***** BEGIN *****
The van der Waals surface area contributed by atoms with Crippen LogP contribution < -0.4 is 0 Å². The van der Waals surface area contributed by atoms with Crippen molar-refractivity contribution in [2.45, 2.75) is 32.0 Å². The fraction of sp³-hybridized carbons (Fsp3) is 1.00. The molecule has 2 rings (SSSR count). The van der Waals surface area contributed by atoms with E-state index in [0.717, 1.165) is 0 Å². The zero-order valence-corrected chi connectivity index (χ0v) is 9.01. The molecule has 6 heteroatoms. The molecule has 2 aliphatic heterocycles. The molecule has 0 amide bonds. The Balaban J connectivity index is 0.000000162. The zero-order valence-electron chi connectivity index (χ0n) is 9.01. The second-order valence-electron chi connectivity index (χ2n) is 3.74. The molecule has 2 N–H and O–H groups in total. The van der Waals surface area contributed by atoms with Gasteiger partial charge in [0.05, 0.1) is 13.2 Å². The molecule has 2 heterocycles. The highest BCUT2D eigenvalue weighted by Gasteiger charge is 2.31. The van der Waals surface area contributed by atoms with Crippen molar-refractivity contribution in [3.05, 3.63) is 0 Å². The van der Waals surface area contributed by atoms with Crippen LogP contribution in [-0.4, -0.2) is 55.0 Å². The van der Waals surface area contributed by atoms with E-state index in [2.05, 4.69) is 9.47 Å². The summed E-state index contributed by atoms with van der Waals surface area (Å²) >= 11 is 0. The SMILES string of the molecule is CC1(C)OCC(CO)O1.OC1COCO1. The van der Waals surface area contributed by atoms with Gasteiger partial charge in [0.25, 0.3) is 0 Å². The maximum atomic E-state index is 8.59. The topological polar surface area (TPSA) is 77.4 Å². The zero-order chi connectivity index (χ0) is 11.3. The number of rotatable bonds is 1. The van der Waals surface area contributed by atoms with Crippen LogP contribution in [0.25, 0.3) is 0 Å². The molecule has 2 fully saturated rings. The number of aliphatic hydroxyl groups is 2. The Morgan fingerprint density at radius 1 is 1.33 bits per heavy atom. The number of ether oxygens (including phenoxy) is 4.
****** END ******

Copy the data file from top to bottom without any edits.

The van der Waals surface area contributed by atoms with Crippen LogP contribution < -0.4 is 0 Å². The van der Waals surface area contributed by atoms with Crippen molar-refractivity contribution in [2.45, 2.75) is 32.0 Å². The fraction of sp³-hybridized carbons (Fsp3) is 1.00. The molecule has 2 rings (SSSR count). The van der Waals surface area contributed by atoms with E-state index in [0.717, 1.165) is 0 Å². The zero-order valence-corrected chi connectivity index (χ0v) is 9.01. The molecule has 6 heteroatoms. The molecule has 2 aliphatic heterocycles. The molecule has 0 amide bonds. The Balaban J connectivity index is 0.000000162. The zero-order valence-electron chi connectivity index (χ0n) is 9.01. The second-order valence-electron chi connectivity index (χ2n) is 3.74. The molecule has 2 N–H and O–H groups in total. The van der Waals surface area contributed by atoms with Gasteiger partial charge in [0.05, 0.1) is 13.2 Å². The molecule has 2 heterocycles. The highest BCUT2D eigenvalue weighted by Gasteiger charge is 2.31. The van der Waals surface area contributed by atoms with Crippen molar-refractivity contribution in [3.05, 3.63) is 0 Å². The van der Waals surface area contributed by atoms with Crippen LogP contribution in [-0.4, -0.2) is 55.0 Å². The van der Waals surface area contributed by atoms with E-state index in [2.05, 4.69) is 9.47 Å². The summed E-state index contributed by atoms with van der Waals surface area (Å²) >= 11 is 0. The SMILES string of the molecule is CC1(C)OCC(CO)O1.OC1COCO1. The van der Waals surface area contributed by atoms with Gasteiger partial charge in [0.25, 0.3) is 0 Å². The maximum atomic E-state index is 8.59. The topological polar surface area (TPSA) is 77.4 Å². The zero-order chi connectivity index (χ0) is 11.3. The number of rotatable bonds is 1. The van der Waals surface area contributed by atoms with Crippen LogP contribution in [0.25, 0.3) is 0 Å². The molecule has 2 fully saturated rings. The number of aliphatic hydroxyl groups is 2. The Morgan fingerprint density at radius 1 is 1.33 bits per heavy atom. The number of ether oxygens (including phenoxy) is 4.